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What Goes Unsaid When We Talk About Student Loans

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Education Secretary Arne Duncan took a couple of field trips to Maryland last week.

During his first outing, to the University of Maryland–Baltimore County campus, he delivered a speech outlining the Department of Education’s plan for remediating what has become higher education’s damaged value proposition. On his second visit, to the Maryland Correctional Institution in Jessup, he and Attorney General Loretta Lynch announced the Obama Administration’s plan to launch a limited pilot program under which Pell Grants would be available to federal and state prisoners.

However, as is often the case that involves the highly charged debate on higher ed, what was left unsaid speaks volumes.

Secretary Duncan covered a lot of ground in his UM-BC address. He talked about his belief that “every hard-working student in this country must have a real opportunity to achieve a meaningful, affordable degree.” To help realize that goal, he wants to hold colleges and universities accountable for their academic outcomes—the extent to which students successfully complete their degrees within six years, given that nearly half of all college students fail to do so within that time.

He may have been referring to students whose applications are approved even though they aren’t “college ready” (according to a recent survey by Acheive, just 14% of college instructors stated that today’s high school graduates are adequately prepared for “what came next”), those who would be better served by vocational schools (the secretary makes no mention of these or investing in apprenticeship programs, for that matter), or whose financial circumstances are so tenuous that they are at heightened risk of dropping out for that reason alone (even though the government’s easy-money loan programs may exacerbate that situation). Nor did he spell out what “accountable” means in real dollars and cents.

Further on in the speech, Duncan talked about degrees that fall short of helping students develop financially sustaining livelihoods. There too, he didn’t mention how the ED gave up on what is arguably the most telling indicator of that failure: the cohort default rate (CDR).

The CDR tracks the payment performances of groups (“cohort”) of students whose education loans enter repayment mode (because the borrower has graduated from or left school) at the same time (the “cohort year”). Several months ago, the department decided to abandon this measure and instead take a debt-to-income approach to determine institutional culpability in this regard. Although high debt-to-income ratios may well indicate the potential for a borrower to experience financial distress, a failure to pay (i.e. default) is what’s at issue.

It also happens to be what the CDR was designed to assess.

Then there is the matter of cost, which the secretary correctly noted has more than doubled during the past 30 years (after adjusting for inflation), as has the average level of student-loan debt. But, he warned, “If we limit the discussion to cost and debt, we will have failed.”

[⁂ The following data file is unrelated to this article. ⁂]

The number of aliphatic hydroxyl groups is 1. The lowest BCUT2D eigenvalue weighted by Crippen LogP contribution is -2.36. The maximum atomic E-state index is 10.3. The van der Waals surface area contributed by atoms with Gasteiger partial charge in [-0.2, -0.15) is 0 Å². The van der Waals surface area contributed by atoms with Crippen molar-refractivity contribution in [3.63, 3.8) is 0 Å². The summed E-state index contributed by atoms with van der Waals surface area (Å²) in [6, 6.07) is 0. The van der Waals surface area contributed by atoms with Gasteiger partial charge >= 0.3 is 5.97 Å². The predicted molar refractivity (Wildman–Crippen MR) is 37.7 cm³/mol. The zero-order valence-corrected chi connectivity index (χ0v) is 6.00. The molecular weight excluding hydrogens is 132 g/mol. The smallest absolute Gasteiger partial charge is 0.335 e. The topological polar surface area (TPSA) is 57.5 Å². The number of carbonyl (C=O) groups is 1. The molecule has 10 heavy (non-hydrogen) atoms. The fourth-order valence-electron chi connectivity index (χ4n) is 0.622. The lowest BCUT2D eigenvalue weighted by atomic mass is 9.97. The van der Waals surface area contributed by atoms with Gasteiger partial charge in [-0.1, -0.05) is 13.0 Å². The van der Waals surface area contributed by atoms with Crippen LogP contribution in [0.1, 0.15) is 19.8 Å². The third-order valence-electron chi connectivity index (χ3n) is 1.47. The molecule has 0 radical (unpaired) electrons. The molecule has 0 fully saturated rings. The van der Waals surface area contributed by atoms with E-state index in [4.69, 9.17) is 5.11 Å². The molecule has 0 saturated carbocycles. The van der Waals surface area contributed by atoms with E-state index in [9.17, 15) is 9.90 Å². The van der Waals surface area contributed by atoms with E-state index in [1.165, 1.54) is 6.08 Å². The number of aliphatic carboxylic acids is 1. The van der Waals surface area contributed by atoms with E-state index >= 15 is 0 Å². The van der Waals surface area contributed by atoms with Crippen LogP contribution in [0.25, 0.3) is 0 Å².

Perhaps that’s because he did not acknowledge the enabling role the federal government has played by making available as much money as the schools can spend and which more than half of all student borrowers are unable to repay without some form of relief.

During their trip to Jessup, the secretary and the AG announced the Obama administration’s plan for expanding the Pell Grant program to benefit incarcerated Americans. As you might expect, that idea is already attracting politically motivated opposition. This despite the fact that some studies indicate educated prisoners are less likely to return to jail—which ends up saving the system more than it costs to provide that education in the first place.

What’s left unsaid, however, is that when all the money the federal government spends each year on higher education is taken into account, there is more than enough to cover the average cost of tuition for every student enrolled in a public institution (if they are attending these as in-state residents).

Finally, at neither stop did Secretary Duncan talk about addressing his department’s poor stewardship of the more than $1 trillion worth of loans that reside on the ED’s balance sheet, and on those of private-sector lenders and investors (specifically, Federal Family Education Loan program contracts).

Were it not for its exemption from regulatory oversight (that of the Consumer Financial Protection Bureau, in this instance) and from laws intended to protect consumer-borrowers from mistreatment (such as those that pertain to the collection of past-due loan payments), the secretary would have had even more to talk about.

If only he would.

This story is an Op/Ed contribution to Credit.com and does not necessarily represent the views of the company or its partners.

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